In this month's Popular which had taken
keenest hold on the Imagination, the finger
would probably fall upon the third complete
story In the series of "Strange Cases of a
Medical Free Lance." by W, B. M. Fergu
son. , It Is called "The Case of the.Vege
table Rabies," and tella of the remarkable
discovery made by a doctor who treated a
patient for hydrophobia. The story, if
sensational. Is artistic and cleverly told, as
are all the other stories In the Popular.
There are about twenty numbers In all
In the People's Magasine for March, an all
fiction publication of 1 pages. One com
plete novel and a great number of well
selected short stories make up this gener
ous bulk of fiction. John H. Whltson la the
author of the novel which opens the maga
sine. and amcrg the writers of the short
stories are Newton A. Fuesste, Rodrigues
Ottolengul. Julia Trultt Bishop, Ethel
Watts Mumford. Edwin L. Sabtn, Brand
Whltlook. Richard Marsh and others. The
magasine sells for 10 cents.
"Shall We Tax Wealth V Is the title given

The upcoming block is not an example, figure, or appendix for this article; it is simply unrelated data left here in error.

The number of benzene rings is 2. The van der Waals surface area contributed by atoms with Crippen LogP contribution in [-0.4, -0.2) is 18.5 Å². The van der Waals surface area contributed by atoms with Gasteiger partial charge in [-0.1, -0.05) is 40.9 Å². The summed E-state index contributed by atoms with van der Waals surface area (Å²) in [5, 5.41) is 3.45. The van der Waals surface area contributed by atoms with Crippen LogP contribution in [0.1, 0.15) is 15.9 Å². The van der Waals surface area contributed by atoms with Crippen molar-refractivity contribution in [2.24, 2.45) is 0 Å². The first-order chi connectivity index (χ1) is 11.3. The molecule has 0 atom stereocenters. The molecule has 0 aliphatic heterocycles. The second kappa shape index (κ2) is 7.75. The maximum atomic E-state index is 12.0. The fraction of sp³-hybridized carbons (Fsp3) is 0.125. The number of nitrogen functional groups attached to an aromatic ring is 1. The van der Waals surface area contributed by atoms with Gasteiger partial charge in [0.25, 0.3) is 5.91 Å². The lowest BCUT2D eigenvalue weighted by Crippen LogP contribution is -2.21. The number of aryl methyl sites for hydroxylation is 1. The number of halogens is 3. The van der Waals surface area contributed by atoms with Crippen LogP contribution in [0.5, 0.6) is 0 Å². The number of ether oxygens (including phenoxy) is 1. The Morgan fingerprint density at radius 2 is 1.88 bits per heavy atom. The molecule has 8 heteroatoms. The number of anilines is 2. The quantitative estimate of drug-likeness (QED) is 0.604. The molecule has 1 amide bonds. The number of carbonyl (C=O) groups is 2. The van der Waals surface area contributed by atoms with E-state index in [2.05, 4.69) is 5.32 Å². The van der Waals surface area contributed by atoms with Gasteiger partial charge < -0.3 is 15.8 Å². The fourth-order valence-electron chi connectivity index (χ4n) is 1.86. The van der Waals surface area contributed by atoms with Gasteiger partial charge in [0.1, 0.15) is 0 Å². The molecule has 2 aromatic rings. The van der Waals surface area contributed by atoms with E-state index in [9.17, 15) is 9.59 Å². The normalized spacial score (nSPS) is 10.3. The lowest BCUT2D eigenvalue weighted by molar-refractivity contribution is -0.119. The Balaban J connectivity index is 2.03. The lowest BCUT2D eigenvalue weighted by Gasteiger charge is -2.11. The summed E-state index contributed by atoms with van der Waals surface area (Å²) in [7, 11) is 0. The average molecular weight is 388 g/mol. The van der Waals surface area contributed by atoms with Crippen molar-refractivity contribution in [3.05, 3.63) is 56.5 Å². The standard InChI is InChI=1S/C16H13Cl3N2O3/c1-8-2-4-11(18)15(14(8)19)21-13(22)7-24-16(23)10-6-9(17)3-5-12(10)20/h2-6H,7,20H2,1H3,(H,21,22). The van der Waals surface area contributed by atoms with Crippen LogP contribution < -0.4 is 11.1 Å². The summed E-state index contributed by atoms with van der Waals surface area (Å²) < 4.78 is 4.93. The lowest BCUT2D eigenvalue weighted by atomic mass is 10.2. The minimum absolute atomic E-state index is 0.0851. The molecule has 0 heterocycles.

to aa unusually Interesting feature of the
current number of Smith's Magatlpe. It
consists of a symposium op the much dis
cussed topic of the Income tax and contains
opinions from such widely divergent per
sonalities aa Joseph Letter, the millionaire
Hudson Maxim, the scientist, and Governor
Folk, the reformer. It la of unusual In
terest for the Insight It gives us Into the
personal views of many of our prominent
the National l"vr Food Law, Goarantc
SaU ear? is pabn
ful aas'il Sans lv 37
aW TWlMcaikrraiwdBak,aadi
Saw few, U
i i? New Fire rood Law
protects you
if you protect
statesmen, financiers and thinkers, and It
Is 'of decided value as the best possible
gauge of public opinion on this question.
Besides this the magasine contains a num
ber of splendid short stories and articles
by such writers as Holman F. Day, Charles
Battell Loom is, Elmore Elliott Peake, Tom
Masson, . Anne O'Hagan, Wallace Irwin,
Lillian Bell and Charles Gar-vice. It Is
profusely Illustrated, having a set of six
teen pictures of stage beauties and an
other set of eight full-page pictures of cats,
which are sure to interest everybody.
Ainrlee's Magasine for March Is one of
the best numbers this entertaining maga
sine has evtr published. It contains
novelette, a serial, eight short stories, i
says, poems and critical reviews of new
plays and books more genuine entertain
ment than can be secured anywhere else
at the prke. The principal feature Is the
continued story. "Her Bon," try Horace A.
VacheU. This is a story which grows In
Interest with every page and promises to
be all that has been claimed for It. Next
In Importance Is Dorothea Deaktn's novel
ette, "The Wishing Ring." This Is a tale
of extraordinary charm and Interest, one
of the sort which, after reading, makes